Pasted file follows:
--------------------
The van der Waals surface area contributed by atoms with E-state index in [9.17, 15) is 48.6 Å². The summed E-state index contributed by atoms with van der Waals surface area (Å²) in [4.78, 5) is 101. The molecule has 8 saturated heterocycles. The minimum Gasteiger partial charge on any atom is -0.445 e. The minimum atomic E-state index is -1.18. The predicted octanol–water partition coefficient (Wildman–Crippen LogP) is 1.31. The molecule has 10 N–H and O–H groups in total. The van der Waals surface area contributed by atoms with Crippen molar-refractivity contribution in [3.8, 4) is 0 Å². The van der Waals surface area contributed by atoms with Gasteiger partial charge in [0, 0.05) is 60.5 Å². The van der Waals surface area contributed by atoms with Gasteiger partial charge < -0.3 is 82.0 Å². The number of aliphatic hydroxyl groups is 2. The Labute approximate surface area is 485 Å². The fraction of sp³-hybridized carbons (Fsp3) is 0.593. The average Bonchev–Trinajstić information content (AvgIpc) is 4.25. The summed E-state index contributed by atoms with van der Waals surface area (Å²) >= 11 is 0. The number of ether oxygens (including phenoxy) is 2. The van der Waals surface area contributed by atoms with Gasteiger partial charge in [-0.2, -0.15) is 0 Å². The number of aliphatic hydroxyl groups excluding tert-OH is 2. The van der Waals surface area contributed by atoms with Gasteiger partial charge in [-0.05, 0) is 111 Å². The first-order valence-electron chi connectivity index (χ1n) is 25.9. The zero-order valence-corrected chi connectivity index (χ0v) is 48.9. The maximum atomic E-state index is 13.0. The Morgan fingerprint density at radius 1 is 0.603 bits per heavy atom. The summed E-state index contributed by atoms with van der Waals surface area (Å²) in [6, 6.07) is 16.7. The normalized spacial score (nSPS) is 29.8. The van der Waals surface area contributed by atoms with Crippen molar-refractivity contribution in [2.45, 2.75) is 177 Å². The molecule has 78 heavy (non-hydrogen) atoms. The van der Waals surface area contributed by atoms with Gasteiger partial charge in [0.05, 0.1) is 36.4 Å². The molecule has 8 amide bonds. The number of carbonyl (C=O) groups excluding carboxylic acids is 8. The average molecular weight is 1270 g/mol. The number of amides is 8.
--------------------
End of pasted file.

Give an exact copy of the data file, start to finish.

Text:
The van der Waals surface area contributed by atoms with E-state index in [9.17, 15) is 48.6 Å². The summed E-state index contributed by atoms with van der Waals surface area (Å²) in [4.78, 5) is 101. The molecule has 8 saturated heterocycles. The minimum Gasteiger partial charge on any atom is -0.445 e. The minimum atomic E-state index is -1.18. The predicted octanol–water partition coefficient (Wildman–Crippen LogP) is 1.31. The molecule has 10 N–H and O–H groups in total. The van der Waals surface area contributed by atoms with Crippen molar-refractivity contribution in [3.8, 4) is 0 Å². The van der Waals surface area contributed by atoms with Gasteiger partial charge in [0, 0.05) is 60.5 Å². The van der Waals surface area contributed by atoms with Gasteiger partial charge < -0.3 is 82.0 Å². The number of aliphatic hydroxyl groups is 2. The Labute approximate surface area is 485 Å². The fraction of sp³-hybridized carbons (Fsp3) is 0.593. The average Bonchev–Trinajstić information content (AvgIpc) is 4.25. The summed E-state index contributed by atoms with van der Waals surface area (Å²) >= 11 is 0. The number of ether oxygens (including phenoxy) is 2. The van der Waals surface area contributed by atoms with Gasteiger partial charge in [-0.2, -0.15) is 0 Å². The number of aliphatic hydroxyl groups excluding tert-OH is 2. The van der Waals surface area contributed by atoms with Gasteiger partial charge in [-0.05, 0) is 111 Å². The first-order valence-electron chi connectivity index (χ1n) is 25.9. The zero-order valence-corrected chi connectivity index (χ0v) is 48.9. The maximum atomic E-state index is 13.0. The Morgan fingerprint density at radius 1 is 0.603 bits per heavy atom. The summed E-state index contributed by atoms with van der Waals surface area (Å²) in [6, 6.07) is 16.7. The normalized spacial score (nSPS) is 29.8. The van der Waals surface area contributed by atoms with Crippen molar-refractivity contribution in [2.45, 2.75) is 177 Å². The molecule has 78 heavy (non-hydrogen) atoms. The van der Waals surface area contributed by atoms with Gasteiger partial charge in [0.05, 0.1) is 36.4 Å². The molecule has 8 amide bonds. The number of carbonyl (C=O) groups excluding carboxylic acids is 8. The average molecular weight is 1270 g/mol. The number of amides is 8.